It turns out men who got mad about the mad women of Mad Max: Fury Road would have had more to get mad about if some of George Miller’s original ideas had made it into the movie (which made a lot of money, despite the best efforts of those mad men). It took Miller over a decade to make Fury Road—a time span so long, Charlize Theron and Tom Hardy’s stunt doubles had time to fall in love, marry, and start a family before the movie even premiered.

Abbie Bernstein chronicles the making of the film in her book The Art Of Mad Max: Fury Road, which walks readers through the creative process starting with the original mythology that provides the backbone for Miller’s universe. Miller handwrote this original mythology, and despite how many years passed between writing it and releasing it onto the world, the core story remains largely the same:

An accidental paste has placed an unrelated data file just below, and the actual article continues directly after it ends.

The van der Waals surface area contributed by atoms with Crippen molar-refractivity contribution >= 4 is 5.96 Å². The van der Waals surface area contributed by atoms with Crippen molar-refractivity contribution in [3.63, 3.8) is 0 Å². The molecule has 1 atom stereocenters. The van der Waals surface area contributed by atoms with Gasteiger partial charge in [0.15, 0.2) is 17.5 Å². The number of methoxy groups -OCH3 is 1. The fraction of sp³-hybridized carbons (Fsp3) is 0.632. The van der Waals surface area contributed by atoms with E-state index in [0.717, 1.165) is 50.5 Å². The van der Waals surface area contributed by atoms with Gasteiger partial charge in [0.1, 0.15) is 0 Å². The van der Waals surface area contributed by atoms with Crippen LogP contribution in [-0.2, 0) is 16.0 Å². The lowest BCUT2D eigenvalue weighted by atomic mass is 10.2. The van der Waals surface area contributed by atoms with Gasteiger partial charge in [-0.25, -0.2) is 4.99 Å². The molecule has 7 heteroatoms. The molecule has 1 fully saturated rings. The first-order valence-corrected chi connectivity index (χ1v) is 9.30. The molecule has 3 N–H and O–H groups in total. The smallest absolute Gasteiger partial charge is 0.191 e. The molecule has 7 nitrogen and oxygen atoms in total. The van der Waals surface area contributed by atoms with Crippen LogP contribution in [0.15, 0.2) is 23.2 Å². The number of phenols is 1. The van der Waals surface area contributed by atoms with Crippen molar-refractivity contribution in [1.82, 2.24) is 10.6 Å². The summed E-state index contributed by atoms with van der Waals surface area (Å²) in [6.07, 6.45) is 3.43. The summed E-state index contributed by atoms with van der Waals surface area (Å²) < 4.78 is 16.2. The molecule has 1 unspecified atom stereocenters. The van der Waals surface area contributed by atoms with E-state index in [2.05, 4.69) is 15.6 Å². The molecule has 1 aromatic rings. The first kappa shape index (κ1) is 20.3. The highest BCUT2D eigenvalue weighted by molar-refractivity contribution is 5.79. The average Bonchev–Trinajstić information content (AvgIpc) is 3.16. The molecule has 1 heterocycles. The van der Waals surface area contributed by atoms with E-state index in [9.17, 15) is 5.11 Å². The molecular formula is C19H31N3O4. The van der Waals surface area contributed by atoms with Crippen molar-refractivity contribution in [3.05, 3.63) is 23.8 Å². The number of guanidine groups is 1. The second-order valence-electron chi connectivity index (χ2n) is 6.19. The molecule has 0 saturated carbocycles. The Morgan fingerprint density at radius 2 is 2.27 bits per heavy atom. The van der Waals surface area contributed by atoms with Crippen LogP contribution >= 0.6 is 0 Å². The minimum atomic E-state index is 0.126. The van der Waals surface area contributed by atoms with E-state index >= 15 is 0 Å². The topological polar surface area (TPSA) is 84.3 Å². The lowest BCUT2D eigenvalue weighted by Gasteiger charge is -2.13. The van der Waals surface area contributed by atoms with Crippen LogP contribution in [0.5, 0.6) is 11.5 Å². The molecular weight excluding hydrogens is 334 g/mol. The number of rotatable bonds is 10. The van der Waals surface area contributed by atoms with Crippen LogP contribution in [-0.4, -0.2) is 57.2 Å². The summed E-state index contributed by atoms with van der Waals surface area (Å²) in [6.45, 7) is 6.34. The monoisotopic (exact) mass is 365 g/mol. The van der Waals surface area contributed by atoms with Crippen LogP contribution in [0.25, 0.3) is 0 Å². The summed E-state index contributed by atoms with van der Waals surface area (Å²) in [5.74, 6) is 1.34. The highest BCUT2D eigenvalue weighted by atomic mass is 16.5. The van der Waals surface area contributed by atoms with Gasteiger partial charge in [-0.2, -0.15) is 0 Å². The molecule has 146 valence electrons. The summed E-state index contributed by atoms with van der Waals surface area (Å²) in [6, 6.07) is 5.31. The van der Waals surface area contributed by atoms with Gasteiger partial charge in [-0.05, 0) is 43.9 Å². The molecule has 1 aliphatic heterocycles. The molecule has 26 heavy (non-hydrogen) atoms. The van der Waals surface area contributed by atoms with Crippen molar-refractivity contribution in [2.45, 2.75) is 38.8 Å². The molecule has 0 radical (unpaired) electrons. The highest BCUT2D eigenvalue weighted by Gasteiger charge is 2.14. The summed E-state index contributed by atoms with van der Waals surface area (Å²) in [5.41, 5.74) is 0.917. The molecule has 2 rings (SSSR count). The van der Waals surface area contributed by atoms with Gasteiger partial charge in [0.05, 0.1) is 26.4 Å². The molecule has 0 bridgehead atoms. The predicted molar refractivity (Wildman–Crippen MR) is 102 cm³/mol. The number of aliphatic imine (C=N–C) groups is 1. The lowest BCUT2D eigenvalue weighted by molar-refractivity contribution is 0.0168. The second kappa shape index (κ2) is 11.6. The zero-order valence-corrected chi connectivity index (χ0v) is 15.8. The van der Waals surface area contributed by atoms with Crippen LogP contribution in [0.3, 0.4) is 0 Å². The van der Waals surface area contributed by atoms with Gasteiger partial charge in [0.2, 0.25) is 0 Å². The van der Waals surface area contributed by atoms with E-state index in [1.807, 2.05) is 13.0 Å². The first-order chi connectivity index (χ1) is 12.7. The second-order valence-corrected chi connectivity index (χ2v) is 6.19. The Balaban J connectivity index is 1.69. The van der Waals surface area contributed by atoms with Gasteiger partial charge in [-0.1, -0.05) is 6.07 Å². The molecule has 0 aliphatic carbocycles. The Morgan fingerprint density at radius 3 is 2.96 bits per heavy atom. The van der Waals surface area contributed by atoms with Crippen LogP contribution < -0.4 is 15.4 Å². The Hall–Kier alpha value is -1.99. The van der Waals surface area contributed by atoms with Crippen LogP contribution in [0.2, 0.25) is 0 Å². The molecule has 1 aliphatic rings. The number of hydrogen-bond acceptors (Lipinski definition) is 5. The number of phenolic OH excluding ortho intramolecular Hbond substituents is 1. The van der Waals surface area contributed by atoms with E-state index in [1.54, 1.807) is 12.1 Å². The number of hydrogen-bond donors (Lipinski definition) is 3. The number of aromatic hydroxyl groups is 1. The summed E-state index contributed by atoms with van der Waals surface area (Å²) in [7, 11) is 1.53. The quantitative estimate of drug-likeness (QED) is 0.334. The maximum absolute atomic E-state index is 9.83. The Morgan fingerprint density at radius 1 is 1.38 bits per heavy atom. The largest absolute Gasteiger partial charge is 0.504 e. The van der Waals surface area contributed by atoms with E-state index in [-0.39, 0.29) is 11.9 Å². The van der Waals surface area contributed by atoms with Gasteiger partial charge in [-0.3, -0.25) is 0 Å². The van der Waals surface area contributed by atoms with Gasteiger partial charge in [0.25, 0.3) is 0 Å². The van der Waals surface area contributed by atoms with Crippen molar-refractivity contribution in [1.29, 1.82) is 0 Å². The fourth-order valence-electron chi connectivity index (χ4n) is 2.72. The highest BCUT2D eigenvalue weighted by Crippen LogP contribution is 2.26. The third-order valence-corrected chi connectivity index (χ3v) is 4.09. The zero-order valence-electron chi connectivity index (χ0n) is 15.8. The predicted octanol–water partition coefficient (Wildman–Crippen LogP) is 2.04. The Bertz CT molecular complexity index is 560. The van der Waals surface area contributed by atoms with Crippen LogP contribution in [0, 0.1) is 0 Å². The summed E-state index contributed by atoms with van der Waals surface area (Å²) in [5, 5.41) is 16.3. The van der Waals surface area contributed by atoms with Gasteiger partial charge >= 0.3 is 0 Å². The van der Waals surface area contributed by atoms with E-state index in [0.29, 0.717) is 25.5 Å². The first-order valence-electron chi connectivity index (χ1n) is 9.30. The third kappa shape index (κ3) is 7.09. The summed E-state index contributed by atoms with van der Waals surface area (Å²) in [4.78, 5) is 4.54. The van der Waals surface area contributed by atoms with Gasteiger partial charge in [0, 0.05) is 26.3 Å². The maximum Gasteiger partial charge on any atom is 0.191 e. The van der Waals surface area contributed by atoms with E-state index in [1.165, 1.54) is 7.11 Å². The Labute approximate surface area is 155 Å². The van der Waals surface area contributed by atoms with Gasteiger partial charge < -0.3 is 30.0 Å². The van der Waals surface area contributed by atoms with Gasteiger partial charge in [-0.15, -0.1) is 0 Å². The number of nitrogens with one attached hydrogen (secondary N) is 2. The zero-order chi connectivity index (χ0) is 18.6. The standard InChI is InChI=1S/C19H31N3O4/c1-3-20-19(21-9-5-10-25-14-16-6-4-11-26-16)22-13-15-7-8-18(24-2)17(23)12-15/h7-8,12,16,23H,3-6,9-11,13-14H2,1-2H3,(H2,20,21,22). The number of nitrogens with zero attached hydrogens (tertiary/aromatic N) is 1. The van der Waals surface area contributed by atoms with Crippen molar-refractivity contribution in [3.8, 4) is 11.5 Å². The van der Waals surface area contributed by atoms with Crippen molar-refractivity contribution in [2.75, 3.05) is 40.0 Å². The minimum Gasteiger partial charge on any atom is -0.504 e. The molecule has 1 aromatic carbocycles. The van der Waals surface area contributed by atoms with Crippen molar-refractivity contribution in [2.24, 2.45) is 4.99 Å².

Warner Bros.

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There are a few small differences between what Miller wrote here and what we eventually saw on the screen. Furiosa was not yet named Furiosa. And the feminist utopia where Furiosa comes from, Gynotopia, described here is a little more fleshed out than what made it to screen. The myth Miller constructs shows that he always intended for Fury Road to be a feminist tale; it wasn’t an afterthought or something that emerged over time. If anything, the film is actually somewhat diluted from the original mythology.

Not only does the original mythology show just how strong of an idea Miller had early on for this world, but this storyboard from 1999 also bears close resemblance to the finished product:

Warner Bros.

While there are small changes, the storyboard hits a lot of the big moments that made it to screen, like Max getting caught and branded, Furiosa’s escape (although she still wasn’t named Furiosa), the storm, and the final battle.